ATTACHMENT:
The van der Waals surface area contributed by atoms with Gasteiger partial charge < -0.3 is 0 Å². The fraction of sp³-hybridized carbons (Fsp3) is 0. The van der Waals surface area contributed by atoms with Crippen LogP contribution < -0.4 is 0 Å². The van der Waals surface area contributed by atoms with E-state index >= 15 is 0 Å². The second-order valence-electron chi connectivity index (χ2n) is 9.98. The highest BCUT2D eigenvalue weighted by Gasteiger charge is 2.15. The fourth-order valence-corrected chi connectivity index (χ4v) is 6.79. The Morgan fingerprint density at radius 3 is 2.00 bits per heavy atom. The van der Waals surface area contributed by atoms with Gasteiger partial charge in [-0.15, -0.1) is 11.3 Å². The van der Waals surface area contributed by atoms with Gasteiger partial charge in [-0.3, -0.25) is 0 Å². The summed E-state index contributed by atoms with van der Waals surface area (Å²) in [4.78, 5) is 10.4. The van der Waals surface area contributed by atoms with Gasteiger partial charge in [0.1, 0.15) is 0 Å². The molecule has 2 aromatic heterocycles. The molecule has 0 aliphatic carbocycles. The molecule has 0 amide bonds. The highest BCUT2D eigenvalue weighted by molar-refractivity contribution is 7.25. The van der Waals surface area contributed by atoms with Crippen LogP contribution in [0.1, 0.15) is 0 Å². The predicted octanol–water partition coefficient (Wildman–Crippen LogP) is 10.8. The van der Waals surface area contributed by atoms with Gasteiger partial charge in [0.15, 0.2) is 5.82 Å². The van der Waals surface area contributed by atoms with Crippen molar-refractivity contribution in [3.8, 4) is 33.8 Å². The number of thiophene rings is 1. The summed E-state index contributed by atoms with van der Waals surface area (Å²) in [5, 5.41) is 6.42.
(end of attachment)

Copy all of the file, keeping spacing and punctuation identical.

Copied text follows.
The van der Waals surface area contributed by atoms with Gasteiger partial charge < -0.3 is 0 Å². The fraction of sp³-hybridized carbons (Fsp3) is 0. The van der Waals surface area contributed by atoms with Crippen LogP contribution < -0.4 is 0 Å². The van der Waals surface area contributed by atoms with E-state index >= 15 is 0 Å². The second-order valence-electron chi connectivity index (χ2n) is 9.98. The highest BCUT2D eigenvalue weighted by Gasteiger charge is 2.15. The fourth-order valence-corrected chi connectivity index (χ4v) is 6.79. The Morgan fingerprint density at radius 3 is 2.00 bits per heavy atom. The van der Waals surface area contributed by atoms with Gasteiger partial charge in [-0.15, -0.1) is 11.3 Å². The van der Waals surface area contributed by atoms with Gasteiger partial charge in [-0.3, -0.25) is 0 Å². The summed E-state index contributed by atoms with van der Waals surface area (Å²) in [4.78, 5) is 10.4. The van der Waals surface area contributed by atoms with Gasteiger partial charge in [0.1, 0.15) is 0 Å². The molecule has 2 aromatic heterocycles. The molecule has 0 aliphatic carbocycles. The molecule has 0 amide bonds. The highest BCUT2D eigenvalue weighted by molar-refractivity contribution is 7.25. The van der Waals surface area contributed by atoms with Crippen LogP contribution in [0.1, 0.15) is 0 Å². The predicted octanol–water partition coefficient (Wildman–Crippen LogP) is 10.8. The van der Waals surface area contributed by atoms with Gasteiger partial charge in [0.15, 0.2) is 5.82 Å². The van der Waals surface area contributed by atoms with Crippen molar-refractivity contribution in [3.8, 4) is 33.8 Å². The number of thiophene rings is 1. The summed E-state index contributed by atoms with van der Waals surface area (Å²) in [5, 5.41) is 6.42.